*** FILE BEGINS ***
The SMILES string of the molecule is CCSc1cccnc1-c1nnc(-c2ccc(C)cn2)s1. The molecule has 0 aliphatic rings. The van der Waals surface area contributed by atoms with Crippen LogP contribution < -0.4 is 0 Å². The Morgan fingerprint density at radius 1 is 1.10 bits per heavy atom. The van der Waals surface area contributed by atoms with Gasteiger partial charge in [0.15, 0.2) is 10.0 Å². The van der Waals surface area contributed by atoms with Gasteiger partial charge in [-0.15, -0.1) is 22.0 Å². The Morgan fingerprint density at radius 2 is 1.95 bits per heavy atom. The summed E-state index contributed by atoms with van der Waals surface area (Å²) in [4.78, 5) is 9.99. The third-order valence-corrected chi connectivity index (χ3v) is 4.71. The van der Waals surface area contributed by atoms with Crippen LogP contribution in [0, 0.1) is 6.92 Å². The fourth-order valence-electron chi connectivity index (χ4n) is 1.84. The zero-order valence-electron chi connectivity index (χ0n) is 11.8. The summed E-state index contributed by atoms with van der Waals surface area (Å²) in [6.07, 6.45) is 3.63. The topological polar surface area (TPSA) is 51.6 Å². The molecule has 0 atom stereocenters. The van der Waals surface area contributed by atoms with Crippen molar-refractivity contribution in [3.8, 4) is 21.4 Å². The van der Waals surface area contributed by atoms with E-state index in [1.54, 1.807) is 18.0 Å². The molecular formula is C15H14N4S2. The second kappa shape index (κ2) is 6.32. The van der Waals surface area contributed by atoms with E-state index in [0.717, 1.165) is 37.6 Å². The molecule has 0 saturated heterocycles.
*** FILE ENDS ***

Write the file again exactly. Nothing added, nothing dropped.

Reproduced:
The SMILES string of the molecule is CCSc1cccnc1-c1nnc(-c2ccc(C)cn2)s1. The molecule has 0 aliphatic rings. The van der Waals surface area contributed by atoms with Crippen LogP contribution < -0.4 is 0 Å². The Morgan fingerprint density at radius 1 is 1.10 bits per heavy atom. The van der Waals surface area contributed by atoms with Gasteiger partial charge in [0.15, 0.2) is 10.0 Å². The van der Waals surface area contributed by atoms with Gasteiger partial charge in [-0.15, -0.1) is 22.0 Å². The Morgan fingerprint density at radius 2 is 1.95 bits per heavy atom. The summed E-state index contributed by atoms with van der Waals surface area (Å²) in [4.78, 5) is 9.99. The third-order valence-corrected chi connectivity index (χ3v) is 4.71. The van der Waals surface area contributed by atoms with Crippen LogP contribution in [0, 0.1) is 6.92 Å². The fourth-order valence-electron chi connectivity index (χ4n) is 1.84. The zero-order valence-electron chi connectivity index (χ0n) is 11.8. The summed E-state index contributed by atoms with van der Waals surface area (Å²) in [6.07, 6.45) is 3.63. The topological polar surface area (TPSA) is 51.6 Å². The molecule has 0 atom stereocenters. The van der Waals surface area contributed by atoms with Crippen molar-refractivity contribution in [3.8, 4) is 21.4 Å². The van der Waals surface area contributed by atoms with E-state index in [1.54, 1.807) is 18.0 Å². The molecular formula is C15H14N4S2. The second kappa shape index (κ2) is 6.32. The van der Waals surface area contributed by atoms with E-state index in [0.717, 1.165) is 37.6 Å². The molecule has 0 saturated heterocycles.